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How to Categorize Control Properties for XAML View inside Blend and Visual Studio?

, 10 Jul 2011
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Organizing custom control properties inside Visual Studio and Expression Blend.

If you are a XAML designer and creating controls for Silverlight, Windows Phone 7, or WPF, you may come across a situation where custom properties for controls are not properly organized by the developers. If you are in such a situation, you may find this article useful.

In this article, we will learn how to organize the custom properties of your control so that designers can easily search for them in the appropriate location.

Background

Let us discuss more on what we want to implement here. While working on XAML inside Visual Studio or Expression Blend, you might have noticed that default properties of controls are well organized in the property panel as shown below:

Categorization of Properties in Visual Studio Categorization of Properties in Blend

But when you expose additional properties, they are not organized properly. They move into the default category called "Other" (in Visual Studio) and "Miscellaneous" (in Expression Blend).

What are the things we need to do so that our own properties will also be organized properly. Let us explore this.

Create our own custom control

Let's create our own custom control. Inside your Silverlight project, add a new item. From the "Add New Item" dialog window, select "Silverlight Templated Control" as shown below, and click "Add" to continue.

Add new Custom Control

This will create a Custom Control inside your Silverlight project. Now in the control's class file, expose some user defined properties. We will create three dependency properties named EmployeeName, Department, and ProfilePhotoVisibility. The first two properties are of type string and the last one is a Visibility type.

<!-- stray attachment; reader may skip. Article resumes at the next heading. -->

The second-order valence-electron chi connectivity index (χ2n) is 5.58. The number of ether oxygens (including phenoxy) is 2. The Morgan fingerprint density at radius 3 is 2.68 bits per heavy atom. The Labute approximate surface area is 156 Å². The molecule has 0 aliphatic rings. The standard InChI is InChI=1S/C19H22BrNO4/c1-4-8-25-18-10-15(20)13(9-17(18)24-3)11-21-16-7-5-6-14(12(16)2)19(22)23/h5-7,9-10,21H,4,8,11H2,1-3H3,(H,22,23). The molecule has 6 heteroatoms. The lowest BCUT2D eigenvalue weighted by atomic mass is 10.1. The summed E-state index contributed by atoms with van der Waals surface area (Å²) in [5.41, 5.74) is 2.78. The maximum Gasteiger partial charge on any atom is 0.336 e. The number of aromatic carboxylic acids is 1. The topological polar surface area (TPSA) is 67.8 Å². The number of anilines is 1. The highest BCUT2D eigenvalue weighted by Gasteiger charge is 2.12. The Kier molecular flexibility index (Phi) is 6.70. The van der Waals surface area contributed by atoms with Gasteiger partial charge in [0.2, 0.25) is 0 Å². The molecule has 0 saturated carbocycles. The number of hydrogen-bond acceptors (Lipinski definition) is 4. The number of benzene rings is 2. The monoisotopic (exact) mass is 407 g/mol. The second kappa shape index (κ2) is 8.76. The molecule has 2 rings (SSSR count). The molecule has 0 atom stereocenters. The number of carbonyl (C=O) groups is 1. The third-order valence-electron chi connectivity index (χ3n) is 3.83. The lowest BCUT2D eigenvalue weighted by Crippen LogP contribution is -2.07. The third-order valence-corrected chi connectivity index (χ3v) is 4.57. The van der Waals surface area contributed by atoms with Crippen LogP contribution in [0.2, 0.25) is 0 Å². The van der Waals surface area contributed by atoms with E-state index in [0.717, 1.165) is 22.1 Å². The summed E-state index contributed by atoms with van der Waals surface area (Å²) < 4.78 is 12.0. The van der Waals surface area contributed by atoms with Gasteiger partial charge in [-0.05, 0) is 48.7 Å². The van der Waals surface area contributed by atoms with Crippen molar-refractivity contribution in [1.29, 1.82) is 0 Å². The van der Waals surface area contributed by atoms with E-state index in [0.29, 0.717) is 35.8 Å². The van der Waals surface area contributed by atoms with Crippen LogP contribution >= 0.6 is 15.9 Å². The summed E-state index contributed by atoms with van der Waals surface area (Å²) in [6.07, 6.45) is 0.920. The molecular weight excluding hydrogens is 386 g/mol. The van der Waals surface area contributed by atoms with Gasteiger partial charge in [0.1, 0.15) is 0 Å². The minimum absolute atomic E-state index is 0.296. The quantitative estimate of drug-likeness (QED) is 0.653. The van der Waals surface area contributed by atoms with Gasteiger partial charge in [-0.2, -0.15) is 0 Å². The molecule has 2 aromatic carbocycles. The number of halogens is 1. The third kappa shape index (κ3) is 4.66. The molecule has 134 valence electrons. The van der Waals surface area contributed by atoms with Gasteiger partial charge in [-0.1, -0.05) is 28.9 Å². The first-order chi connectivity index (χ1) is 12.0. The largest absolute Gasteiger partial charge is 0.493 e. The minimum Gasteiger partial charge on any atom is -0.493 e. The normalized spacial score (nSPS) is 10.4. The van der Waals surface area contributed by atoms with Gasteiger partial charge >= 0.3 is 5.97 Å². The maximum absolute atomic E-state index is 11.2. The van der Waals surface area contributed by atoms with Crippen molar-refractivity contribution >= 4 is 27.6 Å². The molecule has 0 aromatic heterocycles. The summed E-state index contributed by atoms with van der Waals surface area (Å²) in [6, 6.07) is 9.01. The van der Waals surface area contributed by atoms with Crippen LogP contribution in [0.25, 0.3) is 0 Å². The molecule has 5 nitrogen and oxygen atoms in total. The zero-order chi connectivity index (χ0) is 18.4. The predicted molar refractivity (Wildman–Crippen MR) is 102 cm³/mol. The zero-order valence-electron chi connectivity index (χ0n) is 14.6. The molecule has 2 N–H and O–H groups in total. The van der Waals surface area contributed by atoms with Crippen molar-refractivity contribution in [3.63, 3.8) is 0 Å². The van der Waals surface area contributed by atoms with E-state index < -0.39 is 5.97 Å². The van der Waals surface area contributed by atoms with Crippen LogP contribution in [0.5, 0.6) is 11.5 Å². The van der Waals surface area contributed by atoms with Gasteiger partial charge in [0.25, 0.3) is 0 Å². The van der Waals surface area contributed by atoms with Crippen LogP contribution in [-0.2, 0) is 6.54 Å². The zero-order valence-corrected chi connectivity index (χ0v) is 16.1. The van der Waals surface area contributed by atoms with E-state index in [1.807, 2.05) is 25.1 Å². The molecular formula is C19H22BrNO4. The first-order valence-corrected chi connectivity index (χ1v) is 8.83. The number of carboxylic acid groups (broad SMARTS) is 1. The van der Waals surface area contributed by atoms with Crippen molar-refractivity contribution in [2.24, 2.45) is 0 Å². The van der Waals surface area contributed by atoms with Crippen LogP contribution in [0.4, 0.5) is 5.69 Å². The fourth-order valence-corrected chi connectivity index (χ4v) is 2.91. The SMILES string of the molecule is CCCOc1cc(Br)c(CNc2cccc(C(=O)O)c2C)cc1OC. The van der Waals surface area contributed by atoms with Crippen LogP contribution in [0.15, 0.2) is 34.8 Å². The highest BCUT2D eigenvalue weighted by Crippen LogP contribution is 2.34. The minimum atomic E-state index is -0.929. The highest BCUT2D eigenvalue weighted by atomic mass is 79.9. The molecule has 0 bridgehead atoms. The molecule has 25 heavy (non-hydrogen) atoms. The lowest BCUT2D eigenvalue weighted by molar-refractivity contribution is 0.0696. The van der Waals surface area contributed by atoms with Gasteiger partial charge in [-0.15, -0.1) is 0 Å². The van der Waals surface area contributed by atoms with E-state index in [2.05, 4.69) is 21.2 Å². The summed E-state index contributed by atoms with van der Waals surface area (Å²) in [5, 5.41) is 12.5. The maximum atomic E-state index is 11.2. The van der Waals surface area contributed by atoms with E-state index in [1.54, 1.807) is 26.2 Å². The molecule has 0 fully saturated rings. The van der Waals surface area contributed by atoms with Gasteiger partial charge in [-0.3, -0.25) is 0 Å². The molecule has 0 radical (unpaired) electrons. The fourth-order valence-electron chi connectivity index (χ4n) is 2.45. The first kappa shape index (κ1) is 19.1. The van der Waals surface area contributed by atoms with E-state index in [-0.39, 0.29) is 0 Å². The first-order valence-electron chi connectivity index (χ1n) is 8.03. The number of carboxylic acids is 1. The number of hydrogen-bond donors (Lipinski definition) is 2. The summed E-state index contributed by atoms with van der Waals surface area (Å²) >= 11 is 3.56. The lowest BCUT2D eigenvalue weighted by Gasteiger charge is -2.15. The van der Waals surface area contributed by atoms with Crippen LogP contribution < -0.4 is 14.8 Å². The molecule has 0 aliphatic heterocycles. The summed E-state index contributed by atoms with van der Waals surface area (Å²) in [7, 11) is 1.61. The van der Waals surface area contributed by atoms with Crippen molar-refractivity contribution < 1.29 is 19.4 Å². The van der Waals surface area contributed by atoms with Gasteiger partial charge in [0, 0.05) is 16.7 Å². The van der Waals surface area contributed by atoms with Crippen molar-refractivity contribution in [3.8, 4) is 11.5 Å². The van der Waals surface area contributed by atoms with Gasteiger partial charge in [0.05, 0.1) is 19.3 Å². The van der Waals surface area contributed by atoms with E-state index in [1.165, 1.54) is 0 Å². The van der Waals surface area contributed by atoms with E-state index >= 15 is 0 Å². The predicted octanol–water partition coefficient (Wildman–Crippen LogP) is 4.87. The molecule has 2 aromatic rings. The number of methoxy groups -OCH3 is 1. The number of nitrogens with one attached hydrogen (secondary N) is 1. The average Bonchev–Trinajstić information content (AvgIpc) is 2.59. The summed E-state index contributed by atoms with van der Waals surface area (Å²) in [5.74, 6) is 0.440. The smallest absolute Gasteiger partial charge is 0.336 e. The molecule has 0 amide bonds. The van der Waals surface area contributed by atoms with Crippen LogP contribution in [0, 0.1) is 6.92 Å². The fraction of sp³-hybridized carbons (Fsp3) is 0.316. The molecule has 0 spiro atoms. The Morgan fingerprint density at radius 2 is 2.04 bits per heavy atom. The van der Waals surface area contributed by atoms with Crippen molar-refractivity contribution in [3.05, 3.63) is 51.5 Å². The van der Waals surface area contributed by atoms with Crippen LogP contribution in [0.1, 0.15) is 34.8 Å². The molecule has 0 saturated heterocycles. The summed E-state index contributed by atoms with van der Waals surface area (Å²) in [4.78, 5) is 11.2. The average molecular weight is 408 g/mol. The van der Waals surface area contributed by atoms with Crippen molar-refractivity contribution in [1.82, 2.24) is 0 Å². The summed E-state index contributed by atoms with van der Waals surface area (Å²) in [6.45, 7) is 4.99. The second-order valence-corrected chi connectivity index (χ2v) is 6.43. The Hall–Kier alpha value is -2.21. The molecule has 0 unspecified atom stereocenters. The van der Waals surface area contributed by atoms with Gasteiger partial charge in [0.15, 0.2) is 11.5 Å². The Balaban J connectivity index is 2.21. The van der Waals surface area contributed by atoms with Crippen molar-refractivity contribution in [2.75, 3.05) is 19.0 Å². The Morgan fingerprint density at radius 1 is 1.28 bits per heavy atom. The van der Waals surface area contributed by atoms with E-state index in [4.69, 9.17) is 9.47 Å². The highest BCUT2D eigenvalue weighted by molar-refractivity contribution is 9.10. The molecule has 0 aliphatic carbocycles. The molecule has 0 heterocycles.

Sharing the complete code here, in case you need it for reference:

using System.Windows;
using System.Windows.Controls;

namespace PropertyCategorizationDemo
{
    public class EmployeeControl : Control
    {
        #region Public Properties
        public Visibility ProfilePhotoVisibility
        {
            get { return (Visibility)GetValue(ProfilePhotoVisibilityProperty); }
            set { SetValue(ProfilePhotoVisibilityProperty, value); }
        }

        public string Department
        {
            get { return (string)GetValue(DepartmentProperty); }
            set { SetValue(DepartmentProperty, value); }
        }

        public string EmployeeName
        {
            get { return (string)GetValue(EmployeeNameProperty); }
            set { SetValue(EmployeeNameProperty, value); }
        }
        #endregion

        #region Dependency Properties
        public static readonly DependencyProperty ProfilePhotoVisibilityProperty =
            DependencyProperty.Register("ProfilePhotoVisibility",
                                         typeof(Visibility),
                                         typeof(EmployeeControl),
                                         new PropertyMetadata(Visibility.Visible));

        public static readonly DependencyProperty DepartmentProperty =
            DependencyProperty.Register("Department",
                                         typeof(string),
                                         typeof(EmployeeControl),
                                         new PropertyMetadata(string.Empty));

        public static readonly DependencyProperty EmployeeNameProperty =
            DependencyProperty.Register("EmployeeName",
                                         typeof(string),
                                         typeof(EmployeeControl),
                                         new PropertyMetadata(string.Empty));
        #endregion

        #region Constructor
        public EmployeeControl()
        {
            DefaultStyleKey = typeof(EmployeeControl);
        }
        #endregion
    }
}

Once done, build your project to make sure that there are no errors. If you notice errors, fix them before jumping into the next point.

Default categorization

As discussed earlier, custom properties will have a default category. If you add a custom control in a page and open it inside Visual Studio, you will notice that the properties are categorized inside the "Other" group which has some additional properties too. Similarly, if you open the page inside Expression Blend, you will notice that they are grouped inside the "Miscellaneous" category. You will find additional properties here too.